We start the Smartphone Bloodbath Year 3: Digital Jamboree
. First company out the gate is RIM, the maker of the Blackberry and their first quarter results. Fourth Quarter results looked like Blackberry had gotten its mojo back, growing 33% from the third quarter (slightly faster than the industry even) and looked like its market share had stabilized at 9%, down from its peak of 21% back in 3Q 2009. It has been a steady decline since.
By the first quarter of 2010 Blackberry had 18% of the global market. A year later (1Q 2011) RIM was down to 14%. For the calendar first quarter of 2012 - RIM sold 11.1 million smartphones, and that is about 7% market share.
First a quick note to the smartphone stats. I am modeling a 3% rise in smartphone shipments (4Q'11 to 1Q'12) fuelled by the Chinese New Year sales which was two weeks earlier than usual - I am projecting 160 million smartphones shipped. We will not know the actual number as per usual, until each of the big 4 handset industry analyst houses report (Gartner, IDC, Canalys and Strategy Analytics). Their numbers are expected around first week of April.BLACKBERRY OVER THE CLIFF
Secondly, obviously, Blackberry's temporary stabilization turns out to have been an illusion. The sales of Blackberries for Christmas was maybe some corporate/enterprise customers using some end-of-year budgets to replenish handsets, and in some markets parents buying Blackberries for their kids as Christmas presents. But since then, the BB sales have fallen off a cliff. In fact, if you liked my hypothesis of The Cliff Theory of how handset makers die, now Blackberry's one year performance fits dangerously the pattern identified in The Cliff. RIM's market share dropped by 50% over a 12 month period. While my theory has so far only looked at annual sales numbers, not quarterly sales numbers, this is nonetheless a very dangerous sign for RIM.
The other part my theory of The Cliff suggests, is that in the desperate moves a handset maker tries to recover, it will inevitably go from making profits to making losses. That has just now happened also at RIM, they reported their first quarterly loss. This is VERY bad news and promises VERY bad coming months. The company is in a tailspin. RIM Blackberry P9981 by Porsche Design - Is this $2000 phone a profitable project for RIM or just a vanity product?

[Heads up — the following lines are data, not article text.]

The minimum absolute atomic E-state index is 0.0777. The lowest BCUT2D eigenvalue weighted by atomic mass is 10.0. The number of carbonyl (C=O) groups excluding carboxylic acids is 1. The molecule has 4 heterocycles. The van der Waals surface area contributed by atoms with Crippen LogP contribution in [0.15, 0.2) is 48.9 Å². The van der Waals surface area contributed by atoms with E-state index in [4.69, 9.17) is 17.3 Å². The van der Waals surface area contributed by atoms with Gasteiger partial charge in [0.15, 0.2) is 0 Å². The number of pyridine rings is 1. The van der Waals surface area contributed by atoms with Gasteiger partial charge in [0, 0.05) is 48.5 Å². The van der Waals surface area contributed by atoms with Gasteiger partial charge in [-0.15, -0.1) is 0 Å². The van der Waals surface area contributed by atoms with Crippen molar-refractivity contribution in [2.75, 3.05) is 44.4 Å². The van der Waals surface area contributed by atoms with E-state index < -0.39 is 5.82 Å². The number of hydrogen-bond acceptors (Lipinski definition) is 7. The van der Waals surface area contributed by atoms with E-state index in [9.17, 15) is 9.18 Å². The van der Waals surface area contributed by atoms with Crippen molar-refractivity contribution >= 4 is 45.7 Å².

Consider. Just one year ago, for the full year 2010, RIM was the world's second largest smartphone manufacturer (by units shipped). RIM sold 48 million Blackberries vs. third place Apple with 47.5 million iPhones. RIM had grown 39% in size from the year before and was very profitable. Last year 2011 that growth stalled to only 9%, and RIM fell from 2nd biggest smartphone maker to fourth, with 11% market share. Now compared first quarter 2012 to the same period in 2011, RIM's actual shipment number is down! Blackberry global shipments are down 23% in one year while the industry itself grew 63% in the same period.
Obviously, the true danger-sign that all bets are now off at RIM, is when a profit-generating smartphone maker turns into a loss-maker. This is arguably the beginning of the end. If 'The Cliff' theory holds, RIM will fall to 3.5% size over the next 12 months (or worse) and will be gone from the market as an independent smartphone maker within 24 months. Could be much faster, as we heard already from the new management at RIM that they are seeking partners (read: trying to sell the company, or parts of the company, or get an investor or partner).
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